Social Media vs. Social Activism

It’s 11:30 p.m. You’re in bed early with the good intention of getting a full night’s sleep, but you can’t help checking all your social media accounts first. You scroll, scroll, scroll, drop your phone on your face, scroll, scroll – until you see an interesting article your best friend’s roommate shared about watershed pollution. You read the whole (well, almost) article, feel inspired, click “share,” then roll over and fall asleep. You’ll check how many “likes” your shared post got in the morning – but will you do anything else?

For many of us, this is the extent of our action when it comes to various causes, issues, and awareness – posts and articles we stumble into on social media sites like Facebook and Twitter. Our “inspiration to action” quickly withers following a simple retweet. Sometimes we go as far as to include a lengthy monologue regarding our opinion on the matter – but is this to raise awareness or feed our own ego? Regardless of the motivation, this is still a passive response. There’s a term for this – armchair activism. “A person who acts like an activist, but from a metaphorical armchair – i.e. from a mostly or totally inactive, theoretical position,” according to the omniscient Urban Dictionary. This means you have ideas and opinions but don’t exert the physical energy of getting involved.

  Illustrations by Emily Rice, @ricelikethefood.

Illustrations by Emily Rice, @ricelikethefood.

#KONY2012, anyone? You, or at least one of your friends, definitely had at least one social media post following Invisible Children's film, Kony 2012, which urged Uganda to rid itself of war criminal and militia leader, Joseph Kony. It’s estimated that thousands of tweets and posts, including one of the Kony hashtags, were posted by people with no real understanding of the issue. They only jumped on the bandwagon because it was “trending,” and it gave them a feeling of contribution.

So what does this mean in the grand scheme? It’s hard to say. The social media outcry – the sheer number of hashtags – directly spurred a response by the U.S. Senate and contributed to the African Union sending in troops. Which means, all those posts – educated or not – did make a difference. So does it matter that the majority of social media users involved forgot all about the movement within a couple weeks? Is it okay to enable and encourage “slacktivist” behavior if it means more prominence in the public eye? In many ways, this becomes an argument of the benefits and downfalls of both individualist and group mentalities.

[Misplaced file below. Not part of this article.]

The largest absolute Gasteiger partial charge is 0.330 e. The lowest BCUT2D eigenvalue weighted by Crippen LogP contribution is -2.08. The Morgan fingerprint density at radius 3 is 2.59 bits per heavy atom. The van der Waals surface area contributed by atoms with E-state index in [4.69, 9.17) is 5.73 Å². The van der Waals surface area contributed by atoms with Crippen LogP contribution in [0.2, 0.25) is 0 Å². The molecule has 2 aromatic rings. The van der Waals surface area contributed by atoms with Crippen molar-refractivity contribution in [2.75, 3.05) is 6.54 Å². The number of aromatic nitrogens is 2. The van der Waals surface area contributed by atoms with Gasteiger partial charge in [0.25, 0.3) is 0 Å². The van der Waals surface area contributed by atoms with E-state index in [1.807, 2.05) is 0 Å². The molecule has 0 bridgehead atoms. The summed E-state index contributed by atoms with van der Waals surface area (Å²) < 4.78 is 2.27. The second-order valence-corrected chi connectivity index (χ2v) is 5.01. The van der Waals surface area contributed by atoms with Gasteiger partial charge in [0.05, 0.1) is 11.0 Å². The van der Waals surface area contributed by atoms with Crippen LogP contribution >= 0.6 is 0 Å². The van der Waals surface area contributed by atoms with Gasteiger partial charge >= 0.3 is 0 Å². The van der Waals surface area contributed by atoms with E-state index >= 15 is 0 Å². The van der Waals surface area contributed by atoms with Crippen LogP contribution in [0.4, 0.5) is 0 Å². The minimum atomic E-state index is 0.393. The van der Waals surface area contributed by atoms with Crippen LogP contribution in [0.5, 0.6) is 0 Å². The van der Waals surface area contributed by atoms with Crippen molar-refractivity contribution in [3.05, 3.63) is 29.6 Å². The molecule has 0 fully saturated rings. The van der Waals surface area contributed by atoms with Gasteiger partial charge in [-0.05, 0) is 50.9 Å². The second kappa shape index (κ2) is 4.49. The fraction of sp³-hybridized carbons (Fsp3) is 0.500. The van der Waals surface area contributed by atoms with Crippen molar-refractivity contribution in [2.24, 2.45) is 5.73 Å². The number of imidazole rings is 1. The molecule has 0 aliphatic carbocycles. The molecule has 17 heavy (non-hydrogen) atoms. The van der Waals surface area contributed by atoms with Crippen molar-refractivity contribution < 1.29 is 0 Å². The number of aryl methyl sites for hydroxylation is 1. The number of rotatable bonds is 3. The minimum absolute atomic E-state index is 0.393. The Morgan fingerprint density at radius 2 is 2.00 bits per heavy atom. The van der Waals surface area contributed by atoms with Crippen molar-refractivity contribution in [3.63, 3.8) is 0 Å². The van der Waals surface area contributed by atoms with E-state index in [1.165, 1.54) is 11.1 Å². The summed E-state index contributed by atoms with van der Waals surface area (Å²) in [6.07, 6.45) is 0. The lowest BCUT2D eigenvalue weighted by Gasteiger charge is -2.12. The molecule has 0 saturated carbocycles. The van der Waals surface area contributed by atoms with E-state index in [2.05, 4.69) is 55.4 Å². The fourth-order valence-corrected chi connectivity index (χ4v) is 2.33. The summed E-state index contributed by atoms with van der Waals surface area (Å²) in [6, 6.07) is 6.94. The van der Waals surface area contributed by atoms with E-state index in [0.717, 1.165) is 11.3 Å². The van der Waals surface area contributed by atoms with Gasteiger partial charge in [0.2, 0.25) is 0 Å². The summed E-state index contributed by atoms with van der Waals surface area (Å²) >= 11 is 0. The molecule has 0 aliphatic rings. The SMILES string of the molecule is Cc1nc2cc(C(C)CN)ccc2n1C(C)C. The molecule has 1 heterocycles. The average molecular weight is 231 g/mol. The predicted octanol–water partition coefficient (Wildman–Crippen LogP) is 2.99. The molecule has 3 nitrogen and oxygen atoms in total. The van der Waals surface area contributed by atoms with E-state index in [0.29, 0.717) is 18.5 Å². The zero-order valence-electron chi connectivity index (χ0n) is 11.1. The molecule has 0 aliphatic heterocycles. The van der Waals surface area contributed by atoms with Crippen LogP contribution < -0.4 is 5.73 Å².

Reeve Jacobus, a recent college graduate, does humanitarian work in Lira, Uganda via the Peace Corps. He works with African Youth Initiative Network (AYINET), a Nobel Peace Prize finalist, supporting victims of war (the same people victimized by Kony). Jacobus works on the organization’s social media presence, thus putting him in a place of conflict with the masses of social media slacktivists.

“They can get the misguided satisfaction of contributing without actually doing so. Is that the type of generation that we can trust to confront racial, gender, and economic inequality around the world, now and in the future?”

Jacobus goes on to make the point that while “calling a few clicks or a couple hundred words 'activism' is a disservice to activists, past and present, who have given so much to movements around the world,” social media can be a productive tool for social progress if society can “learn to wield its power correctly.”

This is something Andrea Vancil, a current student at Birmingham-Southern College, certainly has learned to do. Vancil recently led a very successful social media campaign in protest of BSC’s 2016 key note speaker, Dinesh D’Souza. Vancil feels D’Souza doesn’t represent her university’s student body and the “normally high standards of academic integrity.”

“Social media is what inspired me to protest in the first place,” Vancil points out, having seen another student’s post about the speaker. “We know [social media] to be the easiest method that exists right now to instantly communicate with the largest platform of people possible.”

Vancil and her protest co-leader formed a petition on Change.org and used Facebook to spread it and gain online signatures and supporters – both inside and outside of the BSC community. She saw passionate responses, far from the typical armchair activist attitudes. “This was an issue that directly affected many of the people on my friends list. It was immediate to my community. So we saw a lot of response and interaction.”

Ultimately, the usefulness of social media vs. the presence of armchair activism seems fairly case-specific. Social media certainly brings attention to causes that may have otherwise remained in obscurity, but it also promotes minimal action and education on issues.

So what should you do the next time an activist issue rolls into your timeline? According to Jacobus, you should ask yourself, “What is true engagement? Everyone has issues that they are passionate about. The trick is turning that passion into engaging with the movement in a meaningful way. Asking yourself this consistently will help to make sure you’re contributing how you want.”

The specific views expressed in this article are those of the individuals and not reflective of said organizations as a whole.